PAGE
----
From William Zinsser's Easy to Remember: "Play me a Hoagy Carmichael song and I hear the banging of a screen door and the whine of an outdoor (outboard?) motor on a lake--familiar sounds of the summer in a small-town America that is long gone but still longed for."
Carmichael's lyricists included Mitchell Parish ("Star Dust"), Frank Loesser ("Small Fry") and Johnny Mercer ("Lazy Bones"). None of these, however, expressed Carmichael's Indiana background better than his own lyric to "Moon Country":"...that possum and 'coon country. That sycamore heaven back South." Of course, Indiana was never in the deep South, but Carmichael easily adapted to that popular song tradition which has been with us since Stephen Foster.
Hoagy Carmichael was far from being the simple country boy; his career as a songwriter, a pianist, singer, and film actor demonstrate otherwise. It must have taken a fair amount of hustling to procure the first recording of "Riverboat Shuffle" on the Indiana label, Gennet, and to convince the same company to let him record "Star Dust", the first of over a thousand recordings of that standard of standards. A couple of years later the mighty Paul Whiteman featured Hoagy playing and singing his "Washboard Blues" on Victor Records. And this was all in the 1920s.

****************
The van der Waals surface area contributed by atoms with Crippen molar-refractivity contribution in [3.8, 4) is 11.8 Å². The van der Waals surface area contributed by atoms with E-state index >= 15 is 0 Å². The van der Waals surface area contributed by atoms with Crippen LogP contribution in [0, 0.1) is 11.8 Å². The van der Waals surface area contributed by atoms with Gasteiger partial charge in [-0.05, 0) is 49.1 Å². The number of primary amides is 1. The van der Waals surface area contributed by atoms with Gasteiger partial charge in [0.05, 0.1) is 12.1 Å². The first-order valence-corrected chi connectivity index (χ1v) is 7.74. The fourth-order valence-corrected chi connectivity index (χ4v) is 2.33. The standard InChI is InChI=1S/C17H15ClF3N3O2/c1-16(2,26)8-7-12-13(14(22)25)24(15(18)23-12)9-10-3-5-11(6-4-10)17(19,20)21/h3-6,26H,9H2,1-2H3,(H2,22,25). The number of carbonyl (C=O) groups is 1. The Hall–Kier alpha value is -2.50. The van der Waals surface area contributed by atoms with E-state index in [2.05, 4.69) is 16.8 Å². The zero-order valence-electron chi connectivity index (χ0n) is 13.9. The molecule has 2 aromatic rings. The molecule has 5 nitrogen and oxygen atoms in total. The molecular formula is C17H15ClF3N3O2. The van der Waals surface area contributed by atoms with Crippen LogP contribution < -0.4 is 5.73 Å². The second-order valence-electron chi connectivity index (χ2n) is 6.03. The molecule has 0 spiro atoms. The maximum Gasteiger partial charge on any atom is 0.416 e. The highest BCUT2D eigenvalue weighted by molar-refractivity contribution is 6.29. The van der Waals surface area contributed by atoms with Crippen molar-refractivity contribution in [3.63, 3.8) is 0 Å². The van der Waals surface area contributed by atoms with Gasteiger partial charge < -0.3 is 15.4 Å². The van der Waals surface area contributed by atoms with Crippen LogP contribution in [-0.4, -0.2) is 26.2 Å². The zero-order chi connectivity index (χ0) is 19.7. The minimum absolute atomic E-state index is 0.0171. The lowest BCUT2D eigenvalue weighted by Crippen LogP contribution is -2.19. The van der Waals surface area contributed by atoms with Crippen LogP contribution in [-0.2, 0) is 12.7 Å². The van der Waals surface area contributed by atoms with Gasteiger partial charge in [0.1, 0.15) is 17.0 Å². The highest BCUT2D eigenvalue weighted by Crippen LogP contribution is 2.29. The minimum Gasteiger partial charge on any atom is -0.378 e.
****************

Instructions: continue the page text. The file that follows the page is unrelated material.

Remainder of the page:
Thereafter, songs such as "Lazy River", Rockin' Chair", and "Skylark" emerged, the latter seeming as though it had been improvised on the cornet by Carmichael's old friend, Bix Beiderbecke. In films,
Carmichael regularly depicted a singing bar room piano player, and in that character presented
"Hong Kong Blues" and "How Little We Know". (Others were doing the same; it was the era of Casablanca when Dooley Wilson famously sang "As Time Goes By" for Ingrid Bergman and Humphrey Bogart.)
"In the Cool, Cool. Cool of the Evening" won the Academy Award of 1951, with Johnny Mercer's lyrics about a small-town picnic. The two country boys, as Wiliam Zinsser refers to them, had come far. -- Dick Hyman